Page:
You may not have noticed but, especially if you live in the Northeast, you were getting something for nothing. Soon you will be getting less of that something, that is, you will be getting less CO2-free electricity from nuclear power plants.
Nuclear power plants produce zero emissions, no mercury, no acid rain, no CO2, but in wholesale power markets they have trouble competing against generation fired by natural gas.
Over the last month, two more nuclear plants fell victim to those market conditions. Entergy said it plans to close its Pilgrim plant in Massachusetts by 2019 and its FitzPatrick station in New York by 2017.
Those closures join a growing list of planned nuclear retirements, including Entergy’s Vermont Yankee, Southern California Edison’s San Onofre Nuclear Generating Station, and Exelon’s Oyster Creek station New Jersey.
There are another dozen or so nuclear plants that are at risk of closure. Like FitzPatrick and Pilgrim, which stood to lose as much as $60 million and $30 million, respectively, the at-risk nukes are not economic in current market conditions.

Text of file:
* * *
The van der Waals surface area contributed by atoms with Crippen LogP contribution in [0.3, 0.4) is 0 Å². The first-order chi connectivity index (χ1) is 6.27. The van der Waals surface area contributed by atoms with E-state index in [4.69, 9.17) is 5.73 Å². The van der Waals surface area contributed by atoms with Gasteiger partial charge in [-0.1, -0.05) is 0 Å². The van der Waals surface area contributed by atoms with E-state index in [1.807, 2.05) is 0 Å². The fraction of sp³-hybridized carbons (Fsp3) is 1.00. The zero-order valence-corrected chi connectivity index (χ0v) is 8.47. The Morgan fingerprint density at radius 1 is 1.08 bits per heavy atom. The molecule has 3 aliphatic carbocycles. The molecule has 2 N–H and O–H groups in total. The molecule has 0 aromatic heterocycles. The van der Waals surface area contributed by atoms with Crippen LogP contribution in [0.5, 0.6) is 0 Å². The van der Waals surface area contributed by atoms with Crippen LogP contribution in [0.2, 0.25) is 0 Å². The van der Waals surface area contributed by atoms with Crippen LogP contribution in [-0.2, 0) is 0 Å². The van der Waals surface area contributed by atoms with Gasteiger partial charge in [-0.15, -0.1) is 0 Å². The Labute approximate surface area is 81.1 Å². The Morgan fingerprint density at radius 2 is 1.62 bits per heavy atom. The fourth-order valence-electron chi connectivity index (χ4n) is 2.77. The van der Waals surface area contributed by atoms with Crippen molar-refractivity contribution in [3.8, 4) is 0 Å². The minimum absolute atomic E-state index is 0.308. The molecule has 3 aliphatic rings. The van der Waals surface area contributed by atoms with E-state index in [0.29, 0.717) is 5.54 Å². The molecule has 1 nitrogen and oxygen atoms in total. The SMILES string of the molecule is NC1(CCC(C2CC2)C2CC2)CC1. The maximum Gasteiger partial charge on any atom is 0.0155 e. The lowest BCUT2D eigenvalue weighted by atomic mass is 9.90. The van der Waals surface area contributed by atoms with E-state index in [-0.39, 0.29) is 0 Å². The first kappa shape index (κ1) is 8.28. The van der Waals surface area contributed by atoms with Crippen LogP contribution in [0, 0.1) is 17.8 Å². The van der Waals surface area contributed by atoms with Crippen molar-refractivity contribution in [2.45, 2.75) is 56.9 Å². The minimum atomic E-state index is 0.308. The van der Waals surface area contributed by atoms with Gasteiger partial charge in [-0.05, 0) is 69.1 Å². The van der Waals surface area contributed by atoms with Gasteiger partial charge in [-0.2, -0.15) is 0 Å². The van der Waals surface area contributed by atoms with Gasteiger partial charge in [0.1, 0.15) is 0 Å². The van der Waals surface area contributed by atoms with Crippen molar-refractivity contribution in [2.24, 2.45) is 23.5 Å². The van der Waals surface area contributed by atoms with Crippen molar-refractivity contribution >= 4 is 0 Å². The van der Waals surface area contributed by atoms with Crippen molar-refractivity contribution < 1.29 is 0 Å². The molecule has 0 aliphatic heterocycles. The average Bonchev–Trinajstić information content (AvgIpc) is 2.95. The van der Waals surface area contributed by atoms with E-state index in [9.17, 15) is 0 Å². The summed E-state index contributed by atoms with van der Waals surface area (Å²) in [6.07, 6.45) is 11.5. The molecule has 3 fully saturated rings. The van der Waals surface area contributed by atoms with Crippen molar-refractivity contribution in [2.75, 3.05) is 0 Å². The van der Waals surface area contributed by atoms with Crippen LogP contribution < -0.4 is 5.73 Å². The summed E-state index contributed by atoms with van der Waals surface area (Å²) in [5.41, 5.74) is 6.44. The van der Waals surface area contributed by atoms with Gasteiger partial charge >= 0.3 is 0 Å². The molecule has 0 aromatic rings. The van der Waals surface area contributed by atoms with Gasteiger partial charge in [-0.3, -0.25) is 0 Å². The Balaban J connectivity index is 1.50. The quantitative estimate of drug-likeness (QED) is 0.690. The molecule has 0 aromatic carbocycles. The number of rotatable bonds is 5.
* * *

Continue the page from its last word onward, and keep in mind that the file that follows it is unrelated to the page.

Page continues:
So how did a technology once touted as “too cheap to meter” become too expensive to run?
While greens may cheer the prospect of a shrinking nuclear power fleet, the demise of the fleet is an example of disruptive technology at work. In this case, the technology is hydraulic fracturing.
In many regions of the country, the wholesale price of electricity is set by the price of natural gas, and cheap gas fracked from shale formations is driving many nuclear plants out of the money and into retirement.
The other side of that coin is that gas-fired generation will most likely replace most of the lost nuclear capacity. If that happens, CO2 emissions will increase, as will demand for natural gas. In other words, less fission means more fracking.
In the highly unlikely scenario that the retiring nuclear plants are not replaced, wholesale electric prices would likely rise because there would be fewer plants able to supply the electricity customers demand.
As painful as that might be for customers, the higher prices could provide some benefit. The price differential would put a value on CO2 emissions avoided by the closed nuclear plants. And, not for nothing, customers would learn how much money they saved over the years.